Emil R. Unanue (b. 1934)
Noted immunologist Emil R. Unanue was born in Havana, Cuba in 1934. He received his bachelor of science degree in 1952 from the Institute of Secondary Education in Havana, and his medical degree in 1960 from the University of Havana School of Medicine.
After an internship in pathology at the Presbyterian University Hospital in Pittsburgh in the early 1960s, Unanue served as research fellow at the Scripps Clinic and Research Foundation in La Jolla, California and the National Institute for Medical Research in London. In 1970 he joined the faculty of the Harvard Medical School, where he became the Mallinckrodt Professor of Immunopathology in 1974. Unanue moved to St. Louis and the Washington University School of Medicine in 1985 as head of the department of Pathology and Immunology and as pathologist-in-chief of Barnes-Jewish Hospital. During his twenty-one year tenure, the immunology program at Washington University became one of the most innovative and productive centers in the world for immunological research.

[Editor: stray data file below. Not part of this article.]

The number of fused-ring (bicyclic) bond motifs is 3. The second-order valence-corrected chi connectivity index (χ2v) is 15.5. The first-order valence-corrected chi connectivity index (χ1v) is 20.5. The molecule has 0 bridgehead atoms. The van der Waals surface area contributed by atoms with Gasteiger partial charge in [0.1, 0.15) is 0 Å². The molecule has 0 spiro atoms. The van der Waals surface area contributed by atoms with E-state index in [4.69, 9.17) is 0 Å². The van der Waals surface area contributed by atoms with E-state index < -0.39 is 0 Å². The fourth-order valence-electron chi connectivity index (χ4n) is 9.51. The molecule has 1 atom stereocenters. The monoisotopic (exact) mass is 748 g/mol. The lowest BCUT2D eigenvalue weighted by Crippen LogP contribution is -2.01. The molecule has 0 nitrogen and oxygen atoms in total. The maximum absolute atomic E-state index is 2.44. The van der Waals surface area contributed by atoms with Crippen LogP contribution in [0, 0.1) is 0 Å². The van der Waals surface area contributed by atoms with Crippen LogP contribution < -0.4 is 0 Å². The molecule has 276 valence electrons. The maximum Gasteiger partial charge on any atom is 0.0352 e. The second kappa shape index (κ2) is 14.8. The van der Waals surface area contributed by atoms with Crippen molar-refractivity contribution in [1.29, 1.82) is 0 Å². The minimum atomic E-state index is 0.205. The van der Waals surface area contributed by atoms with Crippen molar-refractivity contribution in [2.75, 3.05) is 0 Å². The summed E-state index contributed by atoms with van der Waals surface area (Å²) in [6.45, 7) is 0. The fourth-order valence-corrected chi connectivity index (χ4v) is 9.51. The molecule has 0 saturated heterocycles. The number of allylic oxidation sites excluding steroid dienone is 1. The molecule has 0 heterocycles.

Unanue currently serves as the Paul and Ellen Lacy Professor of Pathology at Washington University School of Medicine. He is internationally recognized as a leader in understanding how the immune system identifies foreign matter (antigen) and how immune system T cells respond to it. Unanue’s pioneering research into how immune recognition and attacks take place continues to help scientists gain insights that may one day be used to improve the body’s defenses against diseases and to disarm misdirected immune attacks that could lead to autoimmune conditions such as diabetes and arthritis.
Unanue is a recipient of the Albert Lasker Basic Medical Research Award, the Gairdner Foundation International Award and the Robert Koch Gold Medal from Germany. He is a member of the National Academy of Sciences, the American Academy of Arts and Sciences, and the Institute of Medicine.
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